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The cost of silence...a short rant

Radioactive34's picture
Radioactive34
Posts: 387
Joined: May 2011

I was watching a show on TV, where a sick person was featured. They spent a good portion of the feature praising how well she dealt with her multiple illness' and "never once complained about her pain."

Why do we prize suffering in silence so much? Yes we can deal with pain gracefully but do we have to do it in silence? I posed my question to my husband and he responded with "Well, no one likes a whiner." Highly insensitive of him and hypocritical as he had been at home with the flu for a couple of days. He sounded like a wounded animal each time something hurt and utterly refused to heed my suggestions on how to deal with his pain.

I responded kind of snappishly with, "I'd like to see all the people who don't want to hear a whiner, deal with that type of pain!" Seriously, we hurt...this is no minor pain. We have mental anguish that goes with it. Why should we have to suffer in silence?

Silence is what has kept a lot of us from getting diagnosed early. Silence has cost people their lives.

mom2greatkids's picture
mom2greatkids
Posts: 511
Joined: Jun 2011

I don't suffer in silence! Thankfully, my physical struggles have been minimal compared to so many. I think we're all prety amazing in what we accomplish daily! Only someone who has never dealt with such things would think one shouldn't whine.

ktamp
Posts: 82
Joined: Dec 2011

I suffer in silence for my son. It is frightening enough for him. Ovarian is my second primary cancer. I've been sick for pretty much as long as he can remember. When my neuropathy was at it's worst, he got a glimpse of how much I am suffering and he had nightmares for a week. I do my crying and raging when he's at school or after he's in bed.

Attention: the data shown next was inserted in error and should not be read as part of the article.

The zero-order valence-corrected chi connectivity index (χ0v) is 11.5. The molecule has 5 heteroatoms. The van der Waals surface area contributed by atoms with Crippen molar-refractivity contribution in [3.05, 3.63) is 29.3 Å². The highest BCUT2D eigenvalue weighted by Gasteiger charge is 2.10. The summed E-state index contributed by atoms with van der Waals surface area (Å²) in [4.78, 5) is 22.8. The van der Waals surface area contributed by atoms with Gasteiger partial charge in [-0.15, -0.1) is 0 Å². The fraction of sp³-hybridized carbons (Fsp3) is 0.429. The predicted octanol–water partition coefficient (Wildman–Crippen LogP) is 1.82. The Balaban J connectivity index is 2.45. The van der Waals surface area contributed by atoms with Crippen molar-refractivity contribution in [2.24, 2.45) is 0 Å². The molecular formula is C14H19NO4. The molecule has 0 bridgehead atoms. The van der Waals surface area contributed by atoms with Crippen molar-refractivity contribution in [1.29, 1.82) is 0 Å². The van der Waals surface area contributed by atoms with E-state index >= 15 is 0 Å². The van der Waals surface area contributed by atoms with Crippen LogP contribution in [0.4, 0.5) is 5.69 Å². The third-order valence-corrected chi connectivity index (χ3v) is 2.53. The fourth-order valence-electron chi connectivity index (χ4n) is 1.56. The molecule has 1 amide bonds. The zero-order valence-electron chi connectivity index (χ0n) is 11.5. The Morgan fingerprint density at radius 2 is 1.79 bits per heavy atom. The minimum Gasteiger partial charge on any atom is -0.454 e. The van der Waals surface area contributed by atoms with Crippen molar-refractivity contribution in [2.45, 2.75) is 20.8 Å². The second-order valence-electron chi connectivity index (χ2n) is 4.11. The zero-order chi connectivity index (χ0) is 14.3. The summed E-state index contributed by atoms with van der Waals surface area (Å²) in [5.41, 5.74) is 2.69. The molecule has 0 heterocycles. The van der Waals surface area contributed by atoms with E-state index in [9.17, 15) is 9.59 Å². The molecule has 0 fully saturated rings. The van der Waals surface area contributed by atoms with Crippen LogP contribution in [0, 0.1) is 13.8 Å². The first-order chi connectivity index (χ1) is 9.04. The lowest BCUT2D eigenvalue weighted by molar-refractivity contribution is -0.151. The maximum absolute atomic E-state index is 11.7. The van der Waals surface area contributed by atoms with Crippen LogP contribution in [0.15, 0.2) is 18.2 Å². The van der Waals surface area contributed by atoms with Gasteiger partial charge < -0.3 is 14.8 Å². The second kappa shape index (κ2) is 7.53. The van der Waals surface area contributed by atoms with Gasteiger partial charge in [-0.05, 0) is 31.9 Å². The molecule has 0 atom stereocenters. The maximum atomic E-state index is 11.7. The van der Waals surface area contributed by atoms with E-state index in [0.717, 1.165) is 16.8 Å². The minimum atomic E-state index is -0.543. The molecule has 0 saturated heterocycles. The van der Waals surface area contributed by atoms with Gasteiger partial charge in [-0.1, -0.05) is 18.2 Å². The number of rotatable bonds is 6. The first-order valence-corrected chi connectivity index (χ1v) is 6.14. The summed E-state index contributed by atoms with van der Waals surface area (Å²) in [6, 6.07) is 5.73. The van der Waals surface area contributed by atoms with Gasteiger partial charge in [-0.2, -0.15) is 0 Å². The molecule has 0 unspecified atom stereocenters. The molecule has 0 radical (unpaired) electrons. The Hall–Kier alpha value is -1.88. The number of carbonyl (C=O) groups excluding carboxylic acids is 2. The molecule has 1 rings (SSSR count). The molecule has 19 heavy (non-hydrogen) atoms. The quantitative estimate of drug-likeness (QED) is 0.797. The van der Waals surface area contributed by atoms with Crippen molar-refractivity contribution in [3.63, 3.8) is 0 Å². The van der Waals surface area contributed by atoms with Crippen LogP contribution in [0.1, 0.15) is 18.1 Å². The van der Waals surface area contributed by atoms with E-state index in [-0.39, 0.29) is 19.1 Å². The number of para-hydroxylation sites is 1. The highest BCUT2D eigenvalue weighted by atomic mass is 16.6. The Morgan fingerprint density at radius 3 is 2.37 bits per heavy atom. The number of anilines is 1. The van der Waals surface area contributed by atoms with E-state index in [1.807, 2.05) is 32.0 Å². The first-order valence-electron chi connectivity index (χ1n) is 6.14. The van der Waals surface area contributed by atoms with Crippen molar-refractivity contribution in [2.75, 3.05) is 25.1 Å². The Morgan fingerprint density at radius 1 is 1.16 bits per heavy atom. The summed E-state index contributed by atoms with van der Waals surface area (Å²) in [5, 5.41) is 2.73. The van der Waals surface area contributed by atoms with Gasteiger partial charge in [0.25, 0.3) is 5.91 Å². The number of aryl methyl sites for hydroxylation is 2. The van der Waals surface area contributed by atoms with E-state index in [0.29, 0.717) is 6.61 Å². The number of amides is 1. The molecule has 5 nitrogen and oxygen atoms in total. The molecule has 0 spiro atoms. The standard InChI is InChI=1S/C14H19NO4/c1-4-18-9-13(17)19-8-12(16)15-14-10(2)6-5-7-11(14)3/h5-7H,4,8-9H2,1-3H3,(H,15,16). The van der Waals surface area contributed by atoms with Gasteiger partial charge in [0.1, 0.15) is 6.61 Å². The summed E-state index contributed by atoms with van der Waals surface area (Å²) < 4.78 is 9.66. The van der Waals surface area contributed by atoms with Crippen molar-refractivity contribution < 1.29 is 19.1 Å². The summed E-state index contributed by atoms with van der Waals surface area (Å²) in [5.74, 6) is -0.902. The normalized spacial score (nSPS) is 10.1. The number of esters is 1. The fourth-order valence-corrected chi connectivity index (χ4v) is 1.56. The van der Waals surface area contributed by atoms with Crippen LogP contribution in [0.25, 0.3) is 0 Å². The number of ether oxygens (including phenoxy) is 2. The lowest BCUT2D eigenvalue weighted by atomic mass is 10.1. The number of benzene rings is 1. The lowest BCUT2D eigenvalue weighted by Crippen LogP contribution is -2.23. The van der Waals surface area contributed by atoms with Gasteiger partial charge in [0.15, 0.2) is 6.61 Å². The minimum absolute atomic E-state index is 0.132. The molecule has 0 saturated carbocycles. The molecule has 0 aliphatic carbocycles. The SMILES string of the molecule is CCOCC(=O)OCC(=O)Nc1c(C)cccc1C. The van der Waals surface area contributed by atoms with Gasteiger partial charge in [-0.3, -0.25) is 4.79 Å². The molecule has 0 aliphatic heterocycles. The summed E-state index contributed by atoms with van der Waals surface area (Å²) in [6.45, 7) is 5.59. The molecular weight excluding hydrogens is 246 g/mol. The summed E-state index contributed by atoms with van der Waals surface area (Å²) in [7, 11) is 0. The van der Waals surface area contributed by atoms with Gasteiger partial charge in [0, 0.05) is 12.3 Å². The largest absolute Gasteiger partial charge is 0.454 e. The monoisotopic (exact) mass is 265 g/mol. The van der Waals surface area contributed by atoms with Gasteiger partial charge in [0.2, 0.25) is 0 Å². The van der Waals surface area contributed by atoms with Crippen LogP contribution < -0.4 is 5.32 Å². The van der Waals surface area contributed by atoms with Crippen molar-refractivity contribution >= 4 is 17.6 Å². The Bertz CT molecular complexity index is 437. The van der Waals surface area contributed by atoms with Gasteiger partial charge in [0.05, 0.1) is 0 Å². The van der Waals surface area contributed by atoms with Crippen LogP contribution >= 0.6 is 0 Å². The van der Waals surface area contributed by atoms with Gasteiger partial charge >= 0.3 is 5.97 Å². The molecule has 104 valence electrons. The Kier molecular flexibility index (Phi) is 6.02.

Cafewoman53's picture
Cafewoman53
Posts: 732
Joined: Jul 2010

The way pain is looked at and treated in this country is ridiculous. Many a doctor or nurse will have strange ideas on what pain means. Suffering in silence with your doctor is not the way to go ,family and friends are a different story they may not be able to handle the thought of their loved one suffering..
I had a kidney removed, a very painful operation, and the nurse I had less tha 24 hours after surgery did not want to give me the dr ordered paid meds nothing over the top just standard medicine. I called the dr and she then still grudgingly dispensed the meds telling me I could not get those meds at home duh!,, to suffer in silence slows down your recovery, you move less and are not able to get back to normal activities as soon as you could if you were not in pain.
Colleen

kikz's picture
kikz
Posts: 1266
Joined: Jun 2010

for my son and my mom. The evening of my diagnosis on 3/16/2010 my son expressed to me that he could lose his entire family within five years. His dad had died in 2007, my mom is 87 (although in good health) and me with a mind-numbing diagnosis of ovarian cancer. My son is 31 now but he is my only child and I am his only parent. I am also my mom's only child During my illness I saw this person who I always thought of as a rock end up in the ER twice with anxiety. She fell apart when she heard me crying to my son that I couldn't take it anymore. This happened a couple of times when I was chemo sick and at my wits end.

I did have other family and friends that I would lay my hurt on. But for the most part I felt upbeat when I wasn't chemo sick. I was optimistic and I think others including my mom saw a side of me they didn't know existed. I don't think I knew it either. I found out I am a strong and positive person.

At the end of my treatment my mom told people that it was my will to live that got me through. She told me that she knew I gave credit to others for getting me through but it was me. Wow high praise from my mom who is not naturally complimentary.

Karen

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